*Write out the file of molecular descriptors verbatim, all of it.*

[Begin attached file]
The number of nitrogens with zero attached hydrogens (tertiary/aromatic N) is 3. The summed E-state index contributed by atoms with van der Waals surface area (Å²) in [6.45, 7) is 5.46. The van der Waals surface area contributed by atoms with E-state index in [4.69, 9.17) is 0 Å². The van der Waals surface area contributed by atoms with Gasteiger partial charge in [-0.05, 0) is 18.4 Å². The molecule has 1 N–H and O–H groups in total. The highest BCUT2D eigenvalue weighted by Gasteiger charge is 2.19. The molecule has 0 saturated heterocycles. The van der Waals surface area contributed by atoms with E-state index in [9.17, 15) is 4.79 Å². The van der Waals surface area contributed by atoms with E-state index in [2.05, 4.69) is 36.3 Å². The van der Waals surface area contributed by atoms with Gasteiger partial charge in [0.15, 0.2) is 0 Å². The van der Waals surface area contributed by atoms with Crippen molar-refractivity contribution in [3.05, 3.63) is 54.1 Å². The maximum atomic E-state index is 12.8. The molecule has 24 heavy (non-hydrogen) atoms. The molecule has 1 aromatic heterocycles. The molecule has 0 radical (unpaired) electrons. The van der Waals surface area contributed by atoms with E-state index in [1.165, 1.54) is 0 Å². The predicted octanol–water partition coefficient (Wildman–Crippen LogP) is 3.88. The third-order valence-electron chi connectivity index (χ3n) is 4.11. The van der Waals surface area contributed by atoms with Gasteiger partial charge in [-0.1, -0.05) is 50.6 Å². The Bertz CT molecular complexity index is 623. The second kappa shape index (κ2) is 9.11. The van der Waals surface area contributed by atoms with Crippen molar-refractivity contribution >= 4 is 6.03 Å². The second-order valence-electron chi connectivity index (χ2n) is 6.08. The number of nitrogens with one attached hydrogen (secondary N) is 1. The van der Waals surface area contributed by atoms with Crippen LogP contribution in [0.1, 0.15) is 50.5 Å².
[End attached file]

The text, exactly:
The number of nitrogens with zero attached hydrogens (tertiary/aromatic N) is 3. The summed E-state index contributed by atoms with van der Waals surface area (Å²) in [6.45, 7) is 5.46. The van der Waals surface area contributed by atoms with E-state index in [4.69, 9.17) is 0 Å². The van der Waals surface area contributed by atoms with Gasteiger partial charge in [-0.05, 0) is 18.4 Å². The molecule has 1 N–H and O–H groups in total. The highest BCUT2D eigenvalue weighted by Gasteiger charge is 2.19. The molecule has 0 saturated heterocycles. The van der Waals surface area contributed by atoms with E-state index in [9.17, 15) is 4.79 Å². The van der Waals surface area contributed by atoms with E-state index in [2.05, 4.69) is 36.3 Å². The van der Waals surface area contributed by atoms with Gasteiger partial charge in [0.15, 0.2) is 0 Å². The van der Waals surface area contributed by atoms with Crippen molar-refractivity contribution in [3.05, 3.63) is 54.1 Å². The maximum atomic E-state index is 12.8. The molecule has 24 heavy (non-hydrogen) atoms. The molecule has 1 aromatic heterocycles. The molecule has 0 radical (unpaired) electrons. The van der Waals surface area contributed by atoms with E-state index in [1.165, 1.54) is 0 Å². The predicted octanol–water partition coefficient (Wildman–Crippen LogP) is 3.88. The third-order valence-electron chi connectivity index (χ3n) is 4.11. The van der Waals surface area contributed by atoms with Gasteiger partial charge in [-0.1, -0.05) is 50.6 Å². The Bertz CT molecular complexity index is 623. The second kappa shape index (κ2) is 9.11. The van der Waals surface area contributed by atoms with Crippen molar-refractivity contribution >= 4 is 6.03 Å². The second-order valence-electron chi connectivity index (χ2n) is 6.08. The number of nitrogens with one attached hydrogen (secondary N) is 1. The van der Waals surface area contributed by atoms with Crippen LogP contribution in [0.1, 0.15) is 50.5 Å².